Growing your own seedlings is not only fun, but it can be a nice late winter-early spring project to get you excited for warmer days to come. If the current pandemic has made you feel like your world is uncontrollable or if you are worried about the coronavirus, your health, finances, and empty store shelves, you are not alone. People are planting more vegetable gardens, and nurseries and seed companies are receiving unprecedented business.
I usually start my tomato and pepper plants in late February, early March, when we still have many long days of cold before planting season, but right still isn't too late to get started! Before you start planting, I would recommend you calculate, which growing zone you live in. This will determine your last frost date, which on the back of the seed packet will give you an estimated time for you to start planting. Growing your own seedlings can also allow you to grow unusual and heirloom varieties that aren’t readily available in most garden stores (most stores only carry popular hybrid varieties).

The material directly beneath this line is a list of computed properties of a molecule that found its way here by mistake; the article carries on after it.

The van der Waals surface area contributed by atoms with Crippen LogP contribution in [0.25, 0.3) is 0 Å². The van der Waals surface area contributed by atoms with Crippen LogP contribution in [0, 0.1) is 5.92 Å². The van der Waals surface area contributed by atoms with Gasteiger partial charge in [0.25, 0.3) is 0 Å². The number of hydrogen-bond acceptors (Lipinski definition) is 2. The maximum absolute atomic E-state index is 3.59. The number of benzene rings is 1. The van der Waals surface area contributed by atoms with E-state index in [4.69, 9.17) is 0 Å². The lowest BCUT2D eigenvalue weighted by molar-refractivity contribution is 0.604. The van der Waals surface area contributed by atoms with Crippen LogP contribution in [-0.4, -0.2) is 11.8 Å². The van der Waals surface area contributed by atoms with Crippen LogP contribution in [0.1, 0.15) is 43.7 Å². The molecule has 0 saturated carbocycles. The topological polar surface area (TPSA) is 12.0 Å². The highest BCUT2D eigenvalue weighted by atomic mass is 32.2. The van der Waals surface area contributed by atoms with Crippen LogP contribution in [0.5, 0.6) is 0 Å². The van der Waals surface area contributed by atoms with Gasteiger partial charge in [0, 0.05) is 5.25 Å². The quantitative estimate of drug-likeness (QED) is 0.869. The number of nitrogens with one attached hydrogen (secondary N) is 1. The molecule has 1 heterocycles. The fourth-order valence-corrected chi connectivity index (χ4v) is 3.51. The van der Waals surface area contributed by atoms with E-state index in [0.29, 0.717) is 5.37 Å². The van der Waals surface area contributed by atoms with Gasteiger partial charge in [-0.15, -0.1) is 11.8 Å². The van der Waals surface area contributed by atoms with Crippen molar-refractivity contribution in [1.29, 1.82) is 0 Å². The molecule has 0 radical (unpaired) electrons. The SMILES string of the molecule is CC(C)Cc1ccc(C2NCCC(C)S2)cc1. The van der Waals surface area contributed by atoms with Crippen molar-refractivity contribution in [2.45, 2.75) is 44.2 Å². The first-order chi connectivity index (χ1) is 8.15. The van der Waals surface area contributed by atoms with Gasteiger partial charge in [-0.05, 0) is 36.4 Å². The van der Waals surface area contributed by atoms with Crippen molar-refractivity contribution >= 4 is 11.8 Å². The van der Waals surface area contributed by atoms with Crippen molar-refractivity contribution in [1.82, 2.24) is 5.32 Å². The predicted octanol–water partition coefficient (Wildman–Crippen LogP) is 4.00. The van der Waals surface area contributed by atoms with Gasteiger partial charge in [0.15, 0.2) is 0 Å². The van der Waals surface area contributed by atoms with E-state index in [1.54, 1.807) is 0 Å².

To grow your own seedlings, you will need seedling flats, seed starting soil, a heat pad and grow lights if you live in an area with a dark and cold early spring. If you live in a warmer area you can grow seedlings without grow lights in a greenhouse or cold frame. Seed packets and catalogs will give you seed start times, back date those a couple of weeks after your last projected frost date and put together your planting schedule.
I suggest labeling all your crop varieties the first year so you can keep track of how they do in your garden. This will help you narrow your selection for next year to the most successful varieties. Keep your planted seeds moist and warm with a heat pad to encourage germination.
Once the seeds have sprouted you can move the heat pad to the next batch of newly planted seeds. Seedlings like 15 hours of sunlight per day, putting your lights on a timer will help ensure they receive the same amount of light each day.
If you are growing in a greenhouse but there are fewer than 15 hours of natural daylight you might was to add a couple of hours of grow light time for maximum results. Water regularly and don’t allow your seedlings dry out.
A week or so before you transplant the seedlings, it is important to “harden them off” them, meaning slowly prepare them for the elements of the great outdoors. If they have been grown inside, start by putting them in a greenhouse or cold frame to get used to cooler temperatures. After a few days, bring them outside to a wind-protected partially shaded area for a few hours, bringing them back in before nightfall. Up the number of hours every few days, gradually move them into full sun and expose them to wind.